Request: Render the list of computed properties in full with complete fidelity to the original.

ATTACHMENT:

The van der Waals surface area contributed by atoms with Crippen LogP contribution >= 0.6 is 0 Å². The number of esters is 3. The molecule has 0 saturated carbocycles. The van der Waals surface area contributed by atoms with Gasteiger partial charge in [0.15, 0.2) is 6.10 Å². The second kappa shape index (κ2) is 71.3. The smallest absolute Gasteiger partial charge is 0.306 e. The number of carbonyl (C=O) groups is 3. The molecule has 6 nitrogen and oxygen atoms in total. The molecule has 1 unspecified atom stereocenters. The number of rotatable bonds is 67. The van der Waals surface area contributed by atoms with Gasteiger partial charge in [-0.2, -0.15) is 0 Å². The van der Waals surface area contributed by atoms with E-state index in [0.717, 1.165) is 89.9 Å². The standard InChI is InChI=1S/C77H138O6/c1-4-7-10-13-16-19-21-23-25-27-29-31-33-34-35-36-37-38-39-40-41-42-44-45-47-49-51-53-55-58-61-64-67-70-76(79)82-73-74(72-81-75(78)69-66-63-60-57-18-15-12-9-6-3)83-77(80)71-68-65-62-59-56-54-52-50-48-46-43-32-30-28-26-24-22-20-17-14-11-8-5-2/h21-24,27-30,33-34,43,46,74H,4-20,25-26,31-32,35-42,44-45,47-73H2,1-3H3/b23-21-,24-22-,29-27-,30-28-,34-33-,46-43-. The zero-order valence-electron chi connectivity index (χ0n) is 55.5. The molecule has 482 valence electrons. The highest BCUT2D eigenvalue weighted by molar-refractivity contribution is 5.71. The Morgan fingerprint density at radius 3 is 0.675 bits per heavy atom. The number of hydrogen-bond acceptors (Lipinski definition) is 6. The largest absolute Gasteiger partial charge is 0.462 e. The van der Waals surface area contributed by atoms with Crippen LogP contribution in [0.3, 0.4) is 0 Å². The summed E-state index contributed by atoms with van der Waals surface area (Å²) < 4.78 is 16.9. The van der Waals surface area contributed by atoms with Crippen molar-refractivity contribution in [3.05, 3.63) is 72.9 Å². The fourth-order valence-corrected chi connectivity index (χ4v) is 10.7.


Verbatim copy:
The van der Waals surface area contributed by atoms with Crippen LogP contribution >= 0.6 is 0 Å². The number of esters is 3. The molecule has 0 saturated carbocycles. The van der Waals surface area contributed by atoms with Gasteiger partial charge in [0.15, 0.2) is 6.10 Å². The second kappa shape index (κ2) is 71.3. The smallest absolute Gasteiger partial charge is 0.306 e. The number of carbonyl (C=O) groups is 3. The molecule has 6 nitrogen and oxygen atoms in total. The molecule has 1 unspecified atom stereocenters. The number of rotatable bonds is 67. The van der Waals surface area contributed by atoms with Gasteiger partial charge in [-0.2, -0.15) is 0 Å². The van der Waals surface area contributed by atoms with E-state index in [0.717, 1.165) is 89.9 Å². The standard InChI is InChI=1S/C77H138O6/c1-4-7-10-13-16-19-21-23-25-27-29-31-33-34-35-36-37-38-39-40-41-42-44-45-47-49-51-53-55-58-61-64-67-70-76(79)82-73-74(72-81-75(78)69-66-63-60-57-18-15-12-9-6-3)83-77(80)71-68-65-62-59-56-54-52-50-48-46-43-32-30-28-26-24-22-20-17-14-11-8-5-2/h21-24,27-30,33-34,43,46,74H,4-20,25-26,31-32,35-42,44-45,47-73H2,1-3H3/b23-21-,24-22-,29-27-,30-28-,34-33-,46-43-. The zero-order valence-electron chi connectivity index (χ0n) is 55.5. The molecule has 482 valence electrons. The highest BCUT2D eigenvalue weighted by molar-refractivity contribution is 5.71. The Morgan fingerprint density at radius 3 is 0.675 bits per heavy atom. The number of hydrogen-bond acceptors (Lipinski definition) is 6. The largest absolute Gasteiger partial charge is 0.462 e. The van der Waals surface area contributed by atoms with Crippen LogP contribution in [0.3, 0.4) is 0 Å². The summed E-state index contributed by atoms with van der Waals surface area (Å²) < 4.78 is 16.9. The van der Waals surface area contributed by atoms with Crippen molar-refractivity contribution in [3.05, 3.63) is 72.9 Å². The fourth-order valence-corrected chi connectivity index (χ4v) is 10.7.